The outcome of the US presidential election is the subject of this Metaculus question, which with over 330 interest votes at the time of question writing is the most "interesting" question on the front page of Metaculus by more than an order of magnitude. There also many related questions, which can be found here.
Several public forecasts for the election already exist, probably the most famous of which is this model by The Economist, which puts Trump's chance of winning significantly lower than the Metaculus community median.
Project 538's own forecast is widely anticipated, but has not yet been released, although an aggregated poll tracker is available. 538's own analysis of how well their model did in the 2018 midterms is available here.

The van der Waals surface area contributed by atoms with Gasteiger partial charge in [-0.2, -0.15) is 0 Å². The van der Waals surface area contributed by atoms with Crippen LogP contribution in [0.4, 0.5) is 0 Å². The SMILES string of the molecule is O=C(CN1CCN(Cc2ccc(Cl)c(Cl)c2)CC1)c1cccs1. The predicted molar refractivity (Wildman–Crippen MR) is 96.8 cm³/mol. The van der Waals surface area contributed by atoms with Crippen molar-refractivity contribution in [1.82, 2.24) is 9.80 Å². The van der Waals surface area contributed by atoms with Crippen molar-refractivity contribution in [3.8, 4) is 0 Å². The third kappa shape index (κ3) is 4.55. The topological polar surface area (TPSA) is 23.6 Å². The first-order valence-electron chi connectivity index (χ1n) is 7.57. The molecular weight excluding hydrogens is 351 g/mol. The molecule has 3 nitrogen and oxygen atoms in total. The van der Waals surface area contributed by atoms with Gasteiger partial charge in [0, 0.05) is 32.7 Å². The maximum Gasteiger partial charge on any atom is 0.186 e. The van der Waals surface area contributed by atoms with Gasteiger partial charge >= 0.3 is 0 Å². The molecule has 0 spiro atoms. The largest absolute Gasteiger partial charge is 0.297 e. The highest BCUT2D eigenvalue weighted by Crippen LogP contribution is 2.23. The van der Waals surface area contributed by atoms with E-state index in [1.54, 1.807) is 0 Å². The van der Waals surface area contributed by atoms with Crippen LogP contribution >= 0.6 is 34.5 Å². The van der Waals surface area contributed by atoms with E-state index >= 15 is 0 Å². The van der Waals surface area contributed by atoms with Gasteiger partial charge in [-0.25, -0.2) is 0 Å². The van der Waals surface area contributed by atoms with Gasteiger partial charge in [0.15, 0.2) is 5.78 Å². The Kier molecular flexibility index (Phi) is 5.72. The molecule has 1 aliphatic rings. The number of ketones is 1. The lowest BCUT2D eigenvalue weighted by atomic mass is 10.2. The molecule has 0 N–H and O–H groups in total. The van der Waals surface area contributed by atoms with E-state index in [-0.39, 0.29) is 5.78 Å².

This question asks:
When 538's presidential election forecast is released, will the chance of a Trump victory be higher than that given by the forecast from The Economist at that time?
In the case that multiple forecasts are released by 538, the model considering the most information is chosen for this question. For example, if, like in 2016, there is a "nowcast", a "polls-only forecast", and a "polls-plus forecast", the "polls-plus forecast" would be chosen. In the case that it is not clear for this description which model should be considered, 538's flagship model will be chosen using the algorithm described in a comment by @underyx.
If the models give the same probability when rounded to the nearest %, this question resolves as negative.
If 538 never releases an election forecast, or if The Economist withdraws theirs before 538's model is released, this question resolves ambiguously.